Since 31 July 2013 both public liability and employer liability personal injury claims with values of up to £25,000 must be submitted via an internet portal. The idea is that where liability is not in dispute these claims can be dealt with quickly and efficiently with fixed costs to be paid to the claimant’s solicitors at the conclusion.
However, in practice it is often the case, in particular with public liability claims, that liability is denied by the local authority and the case falls outside of the portal. Claimant solicitors are then left to issue proceedings to obtain an admission of liability.
This seems to be very familiar territory, because before 31 July 2013, it often took a very lengthy period to bring a claim to a successful conclusion after liability was denied by a local authority. I have had numerous recent cases against local authorities, where settlement was reached only after court proceedings had been issued and the matter was nearing trial. In fact, on one occasion, the local authority only made an offer 2 days before trial, which was not accepted and the trial went ahead (and my client was successful).
Recently, the Local Government Association (LGA), which represents councils in England and Wales, suggested that ‘claims for often trivial or minor incidents risk having a detrimental impact on road repairs and education budgets’.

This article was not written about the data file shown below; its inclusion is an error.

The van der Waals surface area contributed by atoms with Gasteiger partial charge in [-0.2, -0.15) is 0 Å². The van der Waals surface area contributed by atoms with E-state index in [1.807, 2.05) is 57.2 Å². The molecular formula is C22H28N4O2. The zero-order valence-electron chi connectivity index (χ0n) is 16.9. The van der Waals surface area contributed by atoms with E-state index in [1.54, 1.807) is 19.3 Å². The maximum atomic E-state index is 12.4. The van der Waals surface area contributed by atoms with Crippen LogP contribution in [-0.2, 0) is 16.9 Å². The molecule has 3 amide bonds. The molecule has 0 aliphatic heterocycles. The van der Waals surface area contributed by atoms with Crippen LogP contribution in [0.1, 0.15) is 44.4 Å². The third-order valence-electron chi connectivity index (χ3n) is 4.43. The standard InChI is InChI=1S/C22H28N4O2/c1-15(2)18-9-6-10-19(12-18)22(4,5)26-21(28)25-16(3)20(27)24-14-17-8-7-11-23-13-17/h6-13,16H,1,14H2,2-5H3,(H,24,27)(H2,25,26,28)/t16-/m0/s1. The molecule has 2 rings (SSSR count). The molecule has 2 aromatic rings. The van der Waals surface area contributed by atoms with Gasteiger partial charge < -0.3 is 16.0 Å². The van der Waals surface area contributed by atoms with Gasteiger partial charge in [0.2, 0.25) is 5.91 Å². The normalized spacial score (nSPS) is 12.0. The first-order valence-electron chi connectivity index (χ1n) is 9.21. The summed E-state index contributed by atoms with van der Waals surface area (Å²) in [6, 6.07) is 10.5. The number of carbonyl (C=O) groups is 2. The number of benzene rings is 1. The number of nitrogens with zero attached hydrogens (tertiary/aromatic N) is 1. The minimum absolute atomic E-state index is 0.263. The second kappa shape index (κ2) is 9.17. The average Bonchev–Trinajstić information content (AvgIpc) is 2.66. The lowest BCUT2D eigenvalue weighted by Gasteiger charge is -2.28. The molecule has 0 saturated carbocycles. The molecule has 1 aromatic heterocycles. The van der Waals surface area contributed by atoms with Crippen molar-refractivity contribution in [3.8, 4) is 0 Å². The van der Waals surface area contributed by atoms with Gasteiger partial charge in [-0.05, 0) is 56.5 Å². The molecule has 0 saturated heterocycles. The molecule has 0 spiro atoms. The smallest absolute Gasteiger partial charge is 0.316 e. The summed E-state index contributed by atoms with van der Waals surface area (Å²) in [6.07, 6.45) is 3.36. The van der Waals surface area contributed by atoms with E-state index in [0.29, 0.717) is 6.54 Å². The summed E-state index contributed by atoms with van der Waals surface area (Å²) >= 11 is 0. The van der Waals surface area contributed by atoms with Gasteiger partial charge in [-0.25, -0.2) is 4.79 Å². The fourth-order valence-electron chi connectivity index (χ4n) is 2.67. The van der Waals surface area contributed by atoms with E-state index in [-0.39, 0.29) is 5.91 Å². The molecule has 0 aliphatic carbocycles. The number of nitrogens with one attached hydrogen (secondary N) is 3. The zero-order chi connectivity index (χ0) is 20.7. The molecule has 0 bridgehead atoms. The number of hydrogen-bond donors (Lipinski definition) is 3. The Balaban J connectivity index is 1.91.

It is obvious that if local authorities take an unreasonable approach by denying liability where this should clearly be admitted, they will continue to face larger bills for claimants’ legal fees which will have detrimental effects on their budgets. Perhaps local authorities take this approach because they believe there are a large number of spurious claims, but it would appear to be far more reasonable for them to accept responsibility in meritorious cases and make sensible offers, rather than raking up large legal fees which often outweigh the level of compensation claimed. This way they could ensure the necessary funds are available to improve roads and local schools.
Councillor Peter Fleming, chairman of the LGA’s Improvement Board, has apparently said that: ‘The extra burden of spurious compensation claims poses a real threat to councils’ ability to protect the services people value most. Public safety is a priority for local authorities who take seriously their responsibility to avoid these types of claims occurring in the first place by ensuring people do not come to any harm.’
Whilst there may be some spurious claimants and solicitors willing to take these types of claims on, it cannot be said that the majority of claims against the local authorities are spurious. This means that for the majority of cases there has been an injury as a result of the council’s negligence or failure to comply with their statutory duties. In those cases where the council simply refuse to consider settlement, it is the public and the tax payers who are losing out as money is diverted to cover legal fees rather than improve roads and schools.
It is hoped that local authorities will seriously consider the cost advantages for their budgets of properly investigating claims at the outset and promptly admitting liability when appropriate, to avoid paying out unnecessary legal costs.